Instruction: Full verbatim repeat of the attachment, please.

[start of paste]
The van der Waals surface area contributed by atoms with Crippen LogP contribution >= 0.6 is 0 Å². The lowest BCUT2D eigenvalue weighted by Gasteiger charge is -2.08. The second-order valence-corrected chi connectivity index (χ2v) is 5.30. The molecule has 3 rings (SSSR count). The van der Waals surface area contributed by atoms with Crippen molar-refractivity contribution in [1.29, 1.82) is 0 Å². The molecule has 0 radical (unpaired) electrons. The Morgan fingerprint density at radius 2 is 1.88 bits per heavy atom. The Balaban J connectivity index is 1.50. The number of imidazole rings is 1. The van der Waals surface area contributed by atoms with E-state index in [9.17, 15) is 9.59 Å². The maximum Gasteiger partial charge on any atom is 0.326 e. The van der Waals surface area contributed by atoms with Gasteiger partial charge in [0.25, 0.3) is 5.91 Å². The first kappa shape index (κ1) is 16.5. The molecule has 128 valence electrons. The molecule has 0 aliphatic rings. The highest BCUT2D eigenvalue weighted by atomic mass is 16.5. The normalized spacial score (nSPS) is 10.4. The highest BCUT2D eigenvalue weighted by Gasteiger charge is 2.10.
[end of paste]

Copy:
The van der Waals surface area contributed by atoms with Crippen LogP contribution >= 0.6 is 0 Å². The lowest BCUT2D eigenvalue weighted by Gasteiger charge is -2.08. The second-order valence-corrected chi connectivity index (χ2v) is 5.30. The molecule has 3 rings (SSSR count). The van der Waals surface area contributed by atoms with Crippen molar-refractivity contribution in [1.29, 1.82) is 0 Å². The molecule has 0 radical (unpaired) electrons. The Morgan fingerprint density at radius 2 is 1.88 bits per heavy atom. The Balaban J connectivity index is 1.50. The number of imidazole rings is 1. The van der Waals surface area contributed by atoms with E-state index in [9.17, 15) is 9.59 Å². The maximum Gasteiger partial charge on any atom is 0.326 e. The van der Waals surface area contributed by atoms with Gasteiger partial charge in [0.25, 0.3) is 5.91 Å². The first kappa shape index (κ1) is 16.5. The molecule has 128 valence electrons. The molecule has 0 aliphatic rings. The highest BCUT2D eigenvalue weighted by atomic mass is 16.5. The normalized spacial score (nSPS) is 10.4. The highest BCUT2D eigenvalue weighted by Gasteiger charge is 2.10.